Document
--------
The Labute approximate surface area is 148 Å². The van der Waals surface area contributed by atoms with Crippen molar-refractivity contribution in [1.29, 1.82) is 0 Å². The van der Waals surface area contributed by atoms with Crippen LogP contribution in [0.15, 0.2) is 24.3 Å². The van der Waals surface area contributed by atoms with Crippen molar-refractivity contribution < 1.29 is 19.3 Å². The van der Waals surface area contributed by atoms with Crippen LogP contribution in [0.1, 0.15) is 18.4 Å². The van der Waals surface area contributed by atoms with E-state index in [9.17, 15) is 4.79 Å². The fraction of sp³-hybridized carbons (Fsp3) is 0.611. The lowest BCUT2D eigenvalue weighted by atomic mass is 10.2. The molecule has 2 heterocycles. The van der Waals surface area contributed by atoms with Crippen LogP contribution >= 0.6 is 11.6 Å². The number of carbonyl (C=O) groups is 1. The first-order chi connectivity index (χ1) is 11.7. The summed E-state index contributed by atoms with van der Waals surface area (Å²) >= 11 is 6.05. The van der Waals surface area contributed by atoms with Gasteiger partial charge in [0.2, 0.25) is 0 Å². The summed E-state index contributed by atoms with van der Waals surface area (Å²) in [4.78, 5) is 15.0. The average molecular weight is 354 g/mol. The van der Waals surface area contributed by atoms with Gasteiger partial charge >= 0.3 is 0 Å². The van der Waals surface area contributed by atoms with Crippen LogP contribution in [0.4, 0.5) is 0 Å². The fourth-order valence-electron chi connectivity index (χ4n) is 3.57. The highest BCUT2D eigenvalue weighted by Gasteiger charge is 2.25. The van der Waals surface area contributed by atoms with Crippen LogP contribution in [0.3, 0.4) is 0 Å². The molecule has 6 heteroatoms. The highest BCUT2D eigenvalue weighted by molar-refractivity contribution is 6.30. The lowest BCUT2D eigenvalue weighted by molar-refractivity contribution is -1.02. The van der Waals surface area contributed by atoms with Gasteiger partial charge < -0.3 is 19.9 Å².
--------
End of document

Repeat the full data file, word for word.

The Labute approximate surface area is 148 Å². The van der Waals surface area contributed by atoms with Crippen molar-refractivity contribution in [1.29, 1.82) is 0 Å². The van der Waals surface area contributed by atoms with Crippen LogP contribution in [0.15, 0.2) is 24.3 Å². The van der Waals surface area contributed by atoms with Crippen molar-refractivity contribution < 1.29 is 19.3 Å². The van der Waals surface area contributed by atoms with Crippen LogP contribution in [0.1, 0.15) is 18.4 Å². The van der Waals surface area contributed by atoms with E-state index in [9.17, 15) is 4.79 Å². The fraction of sp³-hybridized carbons (Fsp3) is 0.611. The lowest BCUT2D eigenvalue weighted by atomic mass is 10.2. The molecule has 2 heterocycles. The van der Waals surface area contributed by atoms with Crippen LogP contribution >= 0.6 is 11.6 Å². The number of carbonyl (C=O) groups is 1. The first-order chi connectivity index (χ1) is 11.7. The summed E-state index contributed by atoms with van der Waals surface area (Å²) >= 11 is 6.05. The van der Waals surface area contributed by atoms with Gasteiger partial charge in [0.2, 0.25) is 0 Å². The summed E-state index contributed by atoms with van der Waals surface area (Å²) in [4.78, 5) is 15.0. The average molecular weight is 354 g/mol. The van der Waals surface area contributed by atoms with Gasteiger partial charge >= 0.3 is 0 Å². The van der Waals surface area contributed by atoms with Crippen LogP contribution in [0.4, 0.5) is 0 Å². The fourth-order valence-electron chi connectivity index (χ4n) is 3.57. The highest BCUT2D eigenvalue weighted by Gasteiger charge is 2.25. The van der Waals surface area contributed by atoms with Crippen LogP contribution in [0.3, 0.4) is 0 Å². The molecule has 6 heteroatoms. The highest BCUT2D eigenvalue weighted by molar-refractivity contribution is 6.30. The lowest BCUT2D eigenvalue weighted by molar-refractivity contribution is -1.02. The van der Waals surface area contributed by atoms with Gasteiger partial charge < -0.3 is 19.9 Å².